The Ryan Murphy Effectby krista kurisaki on Sep, 21 2012
Fall is upon us, a season that many associate with sweaters, color-changing leaves, and the occasional (or maybe not so occasional) cram sessions for midterms. For me, however, this fall can be summed up into two words: Ryan Murphy.
That’s right. Ryan Murphy. To some, a pioneering writer and director who brought viewers some of the most talked about and touching television moments of all time. To others, the face of the “Ryan the Troll Murphy” meme and plot continuity’s worst enemy. However, whichever side of the argument you stand on, you cannot ignore Murphy’s success and mass appeal. His shows have spanned multiple genres and promoted a variety of situations and relationships. Who else could merge music and television so seamlessly on Glee while creating a world of dark secrets and family tragedy in American Horror Story?
So whether you’re a closeted shower singer (me), avid viewer of LEGEN-wait for it-DARY comedies (me), or a fan of the twisted and paranormal (strangely, also me), Murphy’s got something tailored for your enjoyment this fall. Let’s check out the highlights.
Glee: Both Murphy’s biggest success and most obvious weakness. A show that has smashed records, redefined a generation, and somehow bridged the gap between Journey and Justin Bieber. What began as a simple musical comedy about an underdog glee club and their dedicated director has quickly morphed into a platform for social awareness. In the last season alone, Glee dealt with sensitive topics such as teenage sexuality, suicide, and domestic abuse – though not always to unanimous acclaim. Some have accused it of losing its original magic and becoming a hot mess of tribute episodes, ineffective guest stars, and snarky one-liners. This season, however, Murphy looks to turn that all around by introducing several new locations and fresh talent to the mix. Last week’s season premiere “The New Rachel” attracted 7.41 million American viewers and has been well received by the public, offering a satisfying preview to the new direction (no pun intended) of season four. And if the brilliant mashup of Britney Spears and Aerosmith by new members Jacob Artist and Melissa Benoist in last night’s episode is any indication of what’s to come, it’s clear that at long last #gleeisback.
Glee airs Thursdays at 9:00 PM on FOX.
American Horror Story: Asylum: Honestly, I’ve never been a horror film fanatic. I’m more the person who runs screaming out of the neighborhood haunted house, clutching onto the sleeves of a friend. True story. So I don’t quite know what I was thinking when I decided to give this show a shot. Fortunately, I did and after episode one, I was hooked. Somehow, it took marital issues, The Black Dahlia, and undead demon babies and incorporated them into an arresting, if not entirely outrageous plot. In a radical move, Ryan Murphy killed off nearly the entire cast of season one and decided to make the show an anthology, meaning that season two will consist of entirely new characters, settings, and scares. You’ve probably already seen the viral teaser videos circulating the web and offering clues about the future of the show (don’t worry, I don’t understand them either). As of now, we know that it will take place in an asylum on the East Coast and will feature returning fan favorites Jessica Lange and Evan Peters, among others, while also casting Jenna Dewan of Step Up and Adam Levine (yes, the one in Maroon 5) in lead roles. Both risqué and psychotic, American Horror Story: Asylum looks to thrill yet another audience this season. Only one question remains: Are you ready to get committed?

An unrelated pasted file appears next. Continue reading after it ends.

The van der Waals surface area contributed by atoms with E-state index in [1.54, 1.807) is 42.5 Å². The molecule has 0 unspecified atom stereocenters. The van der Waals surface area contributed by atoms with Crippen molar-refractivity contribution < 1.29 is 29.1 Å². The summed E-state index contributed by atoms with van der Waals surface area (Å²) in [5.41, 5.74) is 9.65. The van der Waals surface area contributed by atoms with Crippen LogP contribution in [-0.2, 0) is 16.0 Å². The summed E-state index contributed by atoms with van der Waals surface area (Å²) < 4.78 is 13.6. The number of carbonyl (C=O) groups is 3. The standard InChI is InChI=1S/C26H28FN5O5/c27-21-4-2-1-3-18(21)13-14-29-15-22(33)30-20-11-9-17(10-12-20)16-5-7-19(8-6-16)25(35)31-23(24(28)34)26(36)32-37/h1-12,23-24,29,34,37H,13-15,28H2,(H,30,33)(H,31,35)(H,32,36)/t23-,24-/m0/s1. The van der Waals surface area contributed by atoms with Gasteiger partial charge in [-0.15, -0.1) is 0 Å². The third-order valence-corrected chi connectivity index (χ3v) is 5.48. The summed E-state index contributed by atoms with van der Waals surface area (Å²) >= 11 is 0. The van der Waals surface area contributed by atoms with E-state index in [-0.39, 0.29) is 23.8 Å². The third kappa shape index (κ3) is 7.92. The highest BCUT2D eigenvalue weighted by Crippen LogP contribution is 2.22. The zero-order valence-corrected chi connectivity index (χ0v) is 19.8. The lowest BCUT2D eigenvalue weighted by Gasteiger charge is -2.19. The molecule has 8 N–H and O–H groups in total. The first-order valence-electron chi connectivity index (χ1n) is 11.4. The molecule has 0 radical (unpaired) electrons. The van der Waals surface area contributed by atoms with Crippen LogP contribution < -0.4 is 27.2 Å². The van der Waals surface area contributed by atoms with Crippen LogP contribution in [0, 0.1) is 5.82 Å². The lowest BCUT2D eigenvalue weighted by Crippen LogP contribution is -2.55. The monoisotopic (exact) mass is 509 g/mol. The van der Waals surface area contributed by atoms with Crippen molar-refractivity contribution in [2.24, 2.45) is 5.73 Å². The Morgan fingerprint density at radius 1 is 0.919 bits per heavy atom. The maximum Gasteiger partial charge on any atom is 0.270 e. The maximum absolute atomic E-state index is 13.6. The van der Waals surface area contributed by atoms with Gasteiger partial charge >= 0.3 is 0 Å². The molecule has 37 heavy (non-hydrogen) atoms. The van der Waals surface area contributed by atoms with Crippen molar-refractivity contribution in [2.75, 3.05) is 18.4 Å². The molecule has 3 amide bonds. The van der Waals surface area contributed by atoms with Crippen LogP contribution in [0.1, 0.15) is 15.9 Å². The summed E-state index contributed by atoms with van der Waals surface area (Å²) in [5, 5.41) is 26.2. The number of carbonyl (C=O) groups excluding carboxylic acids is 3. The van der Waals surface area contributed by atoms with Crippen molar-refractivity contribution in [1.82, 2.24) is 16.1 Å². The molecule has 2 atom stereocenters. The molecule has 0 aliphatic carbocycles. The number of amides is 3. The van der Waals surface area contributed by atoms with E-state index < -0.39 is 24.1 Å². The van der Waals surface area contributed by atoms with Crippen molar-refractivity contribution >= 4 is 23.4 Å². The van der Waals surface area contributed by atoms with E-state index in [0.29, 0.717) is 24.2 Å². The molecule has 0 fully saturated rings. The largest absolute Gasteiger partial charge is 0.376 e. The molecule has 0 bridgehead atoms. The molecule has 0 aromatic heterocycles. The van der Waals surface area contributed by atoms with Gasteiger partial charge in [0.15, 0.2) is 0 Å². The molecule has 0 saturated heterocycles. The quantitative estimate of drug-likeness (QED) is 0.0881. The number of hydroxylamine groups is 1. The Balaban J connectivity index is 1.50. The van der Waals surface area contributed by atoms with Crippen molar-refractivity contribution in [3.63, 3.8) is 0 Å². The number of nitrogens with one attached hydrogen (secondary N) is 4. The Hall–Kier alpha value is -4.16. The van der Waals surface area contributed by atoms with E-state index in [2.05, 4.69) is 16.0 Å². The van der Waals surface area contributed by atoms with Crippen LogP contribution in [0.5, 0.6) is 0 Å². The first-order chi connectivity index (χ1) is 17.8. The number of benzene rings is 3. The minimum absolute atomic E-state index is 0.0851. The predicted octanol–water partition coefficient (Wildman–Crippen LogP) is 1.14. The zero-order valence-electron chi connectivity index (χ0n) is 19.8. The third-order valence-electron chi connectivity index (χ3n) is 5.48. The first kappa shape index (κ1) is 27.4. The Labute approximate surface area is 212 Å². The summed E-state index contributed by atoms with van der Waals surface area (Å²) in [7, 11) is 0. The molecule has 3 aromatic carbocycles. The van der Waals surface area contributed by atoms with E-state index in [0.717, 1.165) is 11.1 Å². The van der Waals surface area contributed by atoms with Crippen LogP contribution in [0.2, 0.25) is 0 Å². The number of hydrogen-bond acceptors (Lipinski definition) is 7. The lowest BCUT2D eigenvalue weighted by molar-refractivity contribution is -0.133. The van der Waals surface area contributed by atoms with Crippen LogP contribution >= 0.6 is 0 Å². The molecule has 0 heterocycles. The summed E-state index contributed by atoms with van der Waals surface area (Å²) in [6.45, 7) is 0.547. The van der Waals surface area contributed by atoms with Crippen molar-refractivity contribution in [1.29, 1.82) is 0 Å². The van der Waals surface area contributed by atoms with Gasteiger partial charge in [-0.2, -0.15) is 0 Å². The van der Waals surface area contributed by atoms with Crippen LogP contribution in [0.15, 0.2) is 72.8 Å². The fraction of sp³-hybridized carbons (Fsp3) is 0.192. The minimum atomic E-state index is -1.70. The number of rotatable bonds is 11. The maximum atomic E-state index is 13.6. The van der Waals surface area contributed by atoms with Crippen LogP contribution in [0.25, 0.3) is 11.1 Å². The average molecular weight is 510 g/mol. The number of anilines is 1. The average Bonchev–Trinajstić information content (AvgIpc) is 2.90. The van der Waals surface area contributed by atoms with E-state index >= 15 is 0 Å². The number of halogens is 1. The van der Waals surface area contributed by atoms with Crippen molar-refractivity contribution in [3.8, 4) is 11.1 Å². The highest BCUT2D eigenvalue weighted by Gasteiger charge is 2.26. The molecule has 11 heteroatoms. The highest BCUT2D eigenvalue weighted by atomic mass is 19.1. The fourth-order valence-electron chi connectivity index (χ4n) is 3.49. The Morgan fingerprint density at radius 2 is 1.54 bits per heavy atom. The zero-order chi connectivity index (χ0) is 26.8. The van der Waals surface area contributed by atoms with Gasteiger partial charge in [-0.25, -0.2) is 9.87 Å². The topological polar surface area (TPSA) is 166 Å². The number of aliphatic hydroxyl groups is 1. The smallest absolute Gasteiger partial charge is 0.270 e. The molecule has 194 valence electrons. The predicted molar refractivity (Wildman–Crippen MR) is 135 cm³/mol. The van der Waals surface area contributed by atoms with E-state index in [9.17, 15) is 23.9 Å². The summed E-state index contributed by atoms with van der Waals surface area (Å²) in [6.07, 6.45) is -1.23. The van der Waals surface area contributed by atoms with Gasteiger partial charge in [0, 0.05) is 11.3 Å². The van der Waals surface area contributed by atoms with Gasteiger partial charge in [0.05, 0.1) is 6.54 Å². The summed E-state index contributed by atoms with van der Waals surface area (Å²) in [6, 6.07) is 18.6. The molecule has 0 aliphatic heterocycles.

American Horror Story: Asylum premieres Wednesday Oct. 17 at 10:00 PM on FX.
The New Normal: From the beginning, I had doubts about Murphy’s latest television venture. After all, how much more modern could a family get? The formulas between the two shows seemed so similar that I doubted the program had the essence to stand on its own. The pilot had its moments, but was often dragged down by stereotypes and stinging quips that made me cringe more often than laugh. However, the show hits its stride in the third episode “Baby Clothes,” seamlessly incorporating both the hilarity and heart it needs. Justin Bartha stands out as the sensible doctor of the couple, the Ross to Broadway vet Andrew Rannells’ flamboyant Rachel. And as soon as Rannells showed off his acting chops during a face-off with a homophobic man in a clothing store, I was sold. But even for those who require more than a tear-jerking monologue to convince them to tune in, I’d advise them to give The New Normal a chance. If he can elevate his main characters above their stereotypical molds and keep the plot quirky and relatable, Ryan Murphy may very well have another hit on his hands.
The New Normal airs Tuesdays at 9:30 PM on NBC.
Featured photo credit: Gage Skidmore